Consistency First and Foremost
The golden rule of any morning routine, before anything else, is always going to be consistency. Morning routines don’t start out as some sort of productivity super life hack – they only become this over time, as you begin to work yourself into a daily rhythm, priming yourself for a productive morning (and rest of the day). Like an elaborate mantra, the morning routine is just a way to prepare yourself for the day ahead – and it can truly be anything.
If you’re new to morning routines, keep them as simple as you can. As you get comfortable with your new routine, consider how you might expand on it in ways that don’t necessarily turn it into a three-hour affair but allow you to shift focus onto things you might want to be paying more attention to – from showing gratitude towards others, to picking up a new productive habit, to learning a new skill.
We’re not in the business of telling you what to do with your mornings, but the first item on your checklist should always be something you can do every day, even on the weekends.
Morning Intake, and Why It Matters
What’s the first thing you eat or drink when you wake up in the morning? Your first intake can make a difference in not just the first few hours of the day, but all the way into the evening. It’s generally recommended to start the day with a small glass of simple H2O.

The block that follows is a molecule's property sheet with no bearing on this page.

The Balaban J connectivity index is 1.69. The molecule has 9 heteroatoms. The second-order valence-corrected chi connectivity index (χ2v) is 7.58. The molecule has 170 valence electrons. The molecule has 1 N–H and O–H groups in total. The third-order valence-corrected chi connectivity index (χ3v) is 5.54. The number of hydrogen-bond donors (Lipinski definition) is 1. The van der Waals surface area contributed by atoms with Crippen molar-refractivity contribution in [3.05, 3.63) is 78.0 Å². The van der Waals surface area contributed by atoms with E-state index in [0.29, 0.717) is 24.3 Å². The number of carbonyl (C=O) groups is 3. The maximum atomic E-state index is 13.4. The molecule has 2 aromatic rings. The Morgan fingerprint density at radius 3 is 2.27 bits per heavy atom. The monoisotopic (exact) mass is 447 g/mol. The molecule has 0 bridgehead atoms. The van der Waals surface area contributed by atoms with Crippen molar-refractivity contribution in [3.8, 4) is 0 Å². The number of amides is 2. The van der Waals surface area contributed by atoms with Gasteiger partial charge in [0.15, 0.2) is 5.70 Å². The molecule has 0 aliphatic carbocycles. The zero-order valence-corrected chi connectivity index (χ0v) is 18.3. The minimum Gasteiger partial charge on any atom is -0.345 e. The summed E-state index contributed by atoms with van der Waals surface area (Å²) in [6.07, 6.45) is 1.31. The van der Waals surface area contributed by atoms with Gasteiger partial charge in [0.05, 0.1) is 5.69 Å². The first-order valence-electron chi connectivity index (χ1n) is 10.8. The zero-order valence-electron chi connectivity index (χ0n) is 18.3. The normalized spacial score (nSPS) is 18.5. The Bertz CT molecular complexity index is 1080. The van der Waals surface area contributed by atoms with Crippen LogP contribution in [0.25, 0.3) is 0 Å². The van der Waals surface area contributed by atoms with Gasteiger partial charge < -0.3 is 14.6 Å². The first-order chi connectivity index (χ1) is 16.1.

Most of us try to get some sleep for at least about 6-8 hours, and probably haven’t had anything to drink for closer to 8-10 hours. Depending on the weather and season, you can wake up dehydrated without having had a sip of alcohol the night before. While the health claims of drinking water first thing in the morning are dubious, it is a simple and inoffensive addition to any routine.
Coffee, while great, can mask the effects of sleeplessness and cost you productivity in the long-term – if you’ve been neglecting your sleep. If you can’t remember the last time you went without coffee, consider stepping off the caffeine train the next time you have a long weekend, and use the time to see for yourself if you’re generally well-rested, or if you find yourself tempted to doze off throughout the day.